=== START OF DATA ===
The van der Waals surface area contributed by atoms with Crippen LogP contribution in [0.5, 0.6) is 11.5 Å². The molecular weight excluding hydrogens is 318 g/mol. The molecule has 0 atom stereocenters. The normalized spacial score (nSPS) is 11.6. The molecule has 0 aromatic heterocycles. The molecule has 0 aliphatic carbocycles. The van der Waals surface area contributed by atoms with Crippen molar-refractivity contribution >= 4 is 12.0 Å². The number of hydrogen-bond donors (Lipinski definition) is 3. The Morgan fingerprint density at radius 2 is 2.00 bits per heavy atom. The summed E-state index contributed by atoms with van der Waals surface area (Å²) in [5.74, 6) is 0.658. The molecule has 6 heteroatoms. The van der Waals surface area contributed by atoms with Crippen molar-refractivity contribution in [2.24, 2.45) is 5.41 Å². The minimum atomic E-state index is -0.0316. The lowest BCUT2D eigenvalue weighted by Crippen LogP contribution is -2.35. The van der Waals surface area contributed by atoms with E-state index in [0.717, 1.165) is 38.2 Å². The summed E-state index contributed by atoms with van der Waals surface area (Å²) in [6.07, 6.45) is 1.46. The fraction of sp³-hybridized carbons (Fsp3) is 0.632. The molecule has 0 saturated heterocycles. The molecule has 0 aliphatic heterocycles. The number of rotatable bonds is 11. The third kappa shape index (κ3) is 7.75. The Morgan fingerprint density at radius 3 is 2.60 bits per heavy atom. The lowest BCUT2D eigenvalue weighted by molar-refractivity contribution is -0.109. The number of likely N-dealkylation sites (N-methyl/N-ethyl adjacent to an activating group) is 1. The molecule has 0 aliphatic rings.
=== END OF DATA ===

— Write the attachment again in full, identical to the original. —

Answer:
The van der Waals surface area contributed by atoms with Crippen LogP contribution in [0.5, 0.6) is 11.5 Å². The molecular weight excluding hydrogens is 318 g/mol. The molecule has 0 atom stereocenters. The normalized spacial score (nSPS) is 11.6. The molecule has 0 aromatic heterocycles. The molecule has 0 aliphatic carbocycles. The van der Waals surface area contributed by atoms with Crippen molar-refractivity contribution >= 4 is 12.0 Å². The number of hydrogen-bond donors (Lipinski definition) is 3. The Morgan fingerprint density at radius 2 is 2.00 bits per heavy atom. The summed E-state index contributed by atoms with van der Waals surface area (Å²) in [5.74, 6) is 0.658. The molecule has 6 heteroatoms. The van der Waals surface area contributed by atoms with Crippen molar-refractivity contribution in [2.24, 2.45) is 5.41 Å². The minimum atomic E-state index is -0.0316. The lowest BCUT2D eigenvalue weighted by Crippen LogP contribution is -2.35. The van der Waals surface area contributed by atoms with E-state index in [0.717, 1.165) is 38.2 Å². The summed E-state index contributed by atoms with van der Waals surface area (Å²) in [6.07, 6.45) is 1.46. The fraction of sp³-hybridized carbons (Fsp3) is 0.632. The molecule has 0 saturated heterocycles. The molecule has 0 aliphatic heterocycles. The number of rotatable bonds is 11. The third kappa shape index (κ3) is 7.75. The Morgan fingerprint density at radius 3 is 2.60 bits per heavy atom. The lowest BCUT2D eigenvalue weighted by molar-refractivity contribution is -0.109. The number of likely N-dealkylation sites (N-methyl/N-ethyl adjacent to an activating group) is 1. The molecule has 0 aliphatic rings.